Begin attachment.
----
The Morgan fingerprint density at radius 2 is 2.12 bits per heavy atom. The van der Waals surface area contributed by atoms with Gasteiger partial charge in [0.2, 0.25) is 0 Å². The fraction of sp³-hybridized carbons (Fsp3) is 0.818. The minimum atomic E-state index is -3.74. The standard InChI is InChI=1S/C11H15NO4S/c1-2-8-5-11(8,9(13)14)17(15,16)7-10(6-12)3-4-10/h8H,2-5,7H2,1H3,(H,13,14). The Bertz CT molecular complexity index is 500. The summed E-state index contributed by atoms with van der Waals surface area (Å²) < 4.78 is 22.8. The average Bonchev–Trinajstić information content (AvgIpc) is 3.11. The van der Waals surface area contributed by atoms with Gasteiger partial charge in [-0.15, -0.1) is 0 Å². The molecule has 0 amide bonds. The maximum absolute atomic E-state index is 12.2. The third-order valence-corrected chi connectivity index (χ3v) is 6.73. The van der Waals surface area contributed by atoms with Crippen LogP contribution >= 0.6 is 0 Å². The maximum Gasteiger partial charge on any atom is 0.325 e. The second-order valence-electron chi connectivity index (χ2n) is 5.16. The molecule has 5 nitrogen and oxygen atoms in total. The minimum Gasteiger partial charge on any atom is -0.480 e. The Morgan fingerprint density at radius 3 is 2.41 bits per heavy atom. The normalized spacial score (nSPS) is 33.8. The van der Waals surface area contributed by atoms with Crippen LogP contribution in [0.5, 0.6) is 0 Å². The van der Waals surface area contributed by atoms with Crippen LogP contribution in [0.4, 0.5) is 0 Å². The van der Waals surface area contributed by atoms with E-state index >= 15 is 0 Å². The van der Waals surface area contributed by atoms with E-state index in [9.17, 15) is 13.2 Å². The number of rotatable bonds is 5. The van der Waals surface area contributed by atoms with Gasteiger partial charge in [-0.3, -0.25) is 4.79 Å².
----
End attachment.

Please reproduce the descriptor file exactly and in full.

The Morgan fingerprint density at radius 2 is 2.12 bits per heavy atom. The van der Waals surface area contributed by atoms with Gasteiger partial charge in [0.2, 0.25) is 0 Å². The fraction of sp³-hybridized carbons (Fsp3) is 0.818. The minimum atomic E-state index is -3.74. The standard InChI is InChI=1S/C11H15NO4S/c1-2-8-5-11(8,9(13)14)17(15,16)7-10(6-12)3-4-10/h8H,2-5,7H2,1H3,(H,13,14). The Bertz CT molecular complexity index is 500. The summed E-state index contributed by atoms with van der Waals surface area (Å²) < 4.78 is 22.8. The average Bonchev–Trinajstić information content (AvgIpc) is 3.11. The van der Waals surface area contributed by atoms with Gasteiger partial charge in [-0.15, -0.1) is 0 Å². The molecule has 0 amide bonds. The maximum absolute atomic E-state index is 12.2. The third-order valence-corrected chi connectivity index (χ3v) is 6.73. The van der Waals surface area contributed by atoms with Crippen LogP contribution >= 0.6 is 0 Å². The maximum Gasteiger partial charge on any atom is 0.325 e. The second-order valence-electron chi connectivity index (χ2n) is 5.16. The molecule has 5 nitrogen and oxygen atoms in total. The minimum Gasteiger partial charge on any atom is -0.480 e. The Morgan fingerprint density at radius 3 is 2.41 bits per heavy atom. The normalized spacial score (nSPS) is 33.8. The van der Waals surface area contributed by atoms with Crippen LogP contribution in [0.5, 0.6) is 0 Å². The van der Waals surface area contributed by atoms with Crippen LogP contribution in [0.4, 0.5) is 0 Å². The van der Waals surface area contributed by atoms with E-state index >= 15 is 0 Å². The van der Waals surface area contributed by atoms with E-state index in [9.17, 15) is 13.2 Å². The number of rotatable bonds is 5. The van der Waals surface area contributed by atoms with Gasteiger partial charge in [-0.3, -0.25) is 4.79 Å².